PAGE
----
Assessor’s Tax Jumps Too

Guest Opinion
By Robert McQuade,
Ada County Assessor

Last Friday I received a message left on the Boise Mayor’s hotline. The caller said, “The tax assessor must be smiling all the way to the bank thinking we were going to get any [property tax] relief.” If the caller only knew that my assessed property value increased 21% this year! As a result, my taxes will most likely go up by more than 15%. Bottom line: if I get a raise this year, more than half of it will be used to pay my tax bill.

While a 15% tax increase is hard to swallow, I at least have a clear understanding of Idaho’s tax laws and how the tax system is structured. For those of you who are as troubled as I am about skyrocketing assessments,McQuade.jpg
I’d like to arm you with the following facts so you can at least make an informed call for meaningful tax reform.

Ada County’s real estate market has experienced unprecedented growth. According to Intermountain Multiple Listing Service, the median price of all properties sold in the first quarter of 2005 was $173,300; by the 4th quarter of the same year, the median price soared by 22% to $211,575. Why is this important? Idaho’s Constitution and statutes passed by lawmakers require each county assessor to appraise property at current market value. If they don’t, the state tax commission may adjust property values to reflect the true market trend.

Land values have followed the same amazing upward trend. Many people speculate land values were only increased to offset lost revenue brought by the expanded homeowner’s exemption. This assumption is wrong for two reasons. First, any deficit created by the increased exemption could easily be made up by increasing the levy on the 49 other taxing districts. Secondly, and perhaps more to the point, continued demand for land in Ada County has caused bare land prices to explode – in some cases by more than 100% in less than a year’s time.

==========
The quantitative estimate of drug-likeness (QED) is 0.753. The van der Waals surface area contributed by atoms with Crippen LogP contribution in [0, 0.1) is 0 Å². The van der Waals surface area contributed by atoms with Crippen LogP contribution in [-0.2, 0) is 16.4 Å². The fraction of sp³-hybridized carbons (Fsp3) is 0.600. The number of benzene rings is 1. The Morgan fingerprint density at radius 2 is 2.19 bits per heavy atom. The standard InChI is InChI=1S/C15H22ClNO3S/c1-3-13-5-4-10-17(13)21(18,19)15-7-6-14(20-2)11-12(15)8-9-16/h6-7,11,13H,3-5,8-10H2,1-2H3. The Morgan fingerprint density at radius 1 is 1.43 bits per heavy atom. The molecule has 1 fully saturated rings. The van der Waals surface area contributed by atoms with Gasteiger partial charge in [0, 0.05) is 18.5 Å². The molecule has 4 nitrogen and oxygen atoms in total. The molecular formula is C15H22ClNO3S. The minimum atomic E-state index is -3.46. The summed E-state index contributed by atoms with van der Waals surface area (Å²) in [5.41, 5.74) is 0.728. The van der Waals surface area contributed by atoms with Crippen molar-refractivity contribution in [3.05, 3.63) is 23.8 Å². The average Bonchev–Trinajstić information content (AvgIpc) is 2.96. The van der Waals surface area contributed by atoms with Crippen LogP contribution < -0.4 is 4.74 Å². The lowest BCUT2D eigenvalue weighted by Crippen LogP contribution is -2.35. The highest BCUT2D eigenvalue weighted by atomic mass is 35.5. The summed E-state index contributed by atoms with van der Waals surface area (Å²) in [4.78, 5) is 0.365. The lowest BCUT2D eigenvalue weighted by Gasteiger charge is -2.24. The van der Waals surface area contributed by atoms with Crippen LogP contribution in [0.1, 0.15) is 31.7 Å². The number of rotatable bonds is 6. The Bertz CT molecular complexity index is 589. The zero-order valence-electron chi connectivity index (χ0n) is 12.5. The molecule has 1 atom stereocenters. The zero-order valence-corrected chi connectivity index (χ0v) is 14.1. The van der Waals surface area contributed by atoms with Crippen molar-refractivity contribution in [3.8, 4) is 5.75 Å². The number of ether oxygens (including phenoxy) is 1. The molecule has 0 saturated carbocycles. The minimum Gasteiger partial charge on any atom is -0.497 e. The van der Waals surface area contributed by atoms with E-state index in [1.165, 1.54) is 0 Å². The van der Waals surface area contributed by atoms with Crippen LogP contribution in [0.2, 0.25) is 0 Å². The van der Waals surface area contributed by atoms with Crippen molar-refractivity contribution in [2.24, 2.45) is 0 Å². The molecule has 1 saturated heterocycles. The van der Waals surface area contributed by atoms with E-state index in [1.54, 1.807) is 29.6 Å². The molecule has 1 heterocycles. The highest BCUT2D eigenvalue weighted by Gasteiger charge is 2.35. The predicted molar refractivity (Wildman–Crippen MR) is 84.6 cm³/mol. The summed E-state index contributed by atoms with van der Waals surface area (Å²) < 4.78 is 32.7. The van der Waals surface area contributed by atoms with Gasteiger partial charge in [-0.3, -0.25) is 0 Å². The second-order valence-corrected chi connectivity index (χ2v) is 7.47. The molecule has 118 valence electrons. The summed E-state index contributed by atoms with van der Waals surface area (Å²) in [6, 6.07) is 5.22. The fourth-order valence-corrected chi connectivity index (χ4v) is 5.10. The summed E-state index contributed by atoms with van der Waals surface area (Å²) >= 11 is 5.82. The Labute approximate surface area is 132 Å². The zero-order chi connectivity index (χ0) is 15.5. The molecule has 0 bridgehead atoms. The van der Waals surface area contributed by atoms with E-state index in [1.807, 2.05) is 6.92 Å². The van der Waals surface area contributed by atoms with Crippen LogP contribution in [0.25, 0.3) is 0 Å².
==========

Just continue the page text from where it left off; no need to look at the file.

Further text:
One other question I am always asked is, “Where’s all that extra money going?” The answer is simple; there is no extra money or “windfall,” to the county or any of the taxing districts. Other than schools, the current tax law caps local government budgets at 3%, with a growth component allowing counties to tax new construction, not yet on the tax rolls, with last year’s levy rate. Ultimately, increased property values decrease the levy rate. For example, the total tax levy for Boise residents went from a high 2.1% ($2.10 per $100, value) in 1994 to 1.76% ($1.76 per $100 value) in 1995. But as we all know, such decreases can’t offset double-digit increases in property values.

Lawmakers moved in the right direction by increasing the homeowner’s exemption to $75,000 and including land in the exemption. But as I told many lawmakers during the session, increasing the exemption by $25,000 would not lead to any real relief, since we were already seeing property values increase in excess of 20%. On a bright note, the legislature did tie the exemption to the Idaho Housing Price Index, which means it increases with market inflation instead of staying static at $50,000 as it has for the past 25 years.

Governor Risch sees the opportunity for property tax reform and seems willing to take bold steps to bring tax relief to Idahoans. Personally, I think the school maintenance and operation (M&O) budget should be covered by a sales tax increase and removed from property taxes altogether. I urge you to contact both your state representative and senator and ask them to support Governor Risch’s call for a special session to solve this property tax issue once and for all.

Robert McQuade has served as Ada County Assessor since he took office in 1995.

Comments & Discussion

Comments are closed for this post.

  1. Regarding the answer to the question “Where’s all that extra money going?” I still don’t get it, could someone please explain this better to me. I know I’m paying more, and 6 or 7 others I have spoken to say they are paying more. There must be a windfall.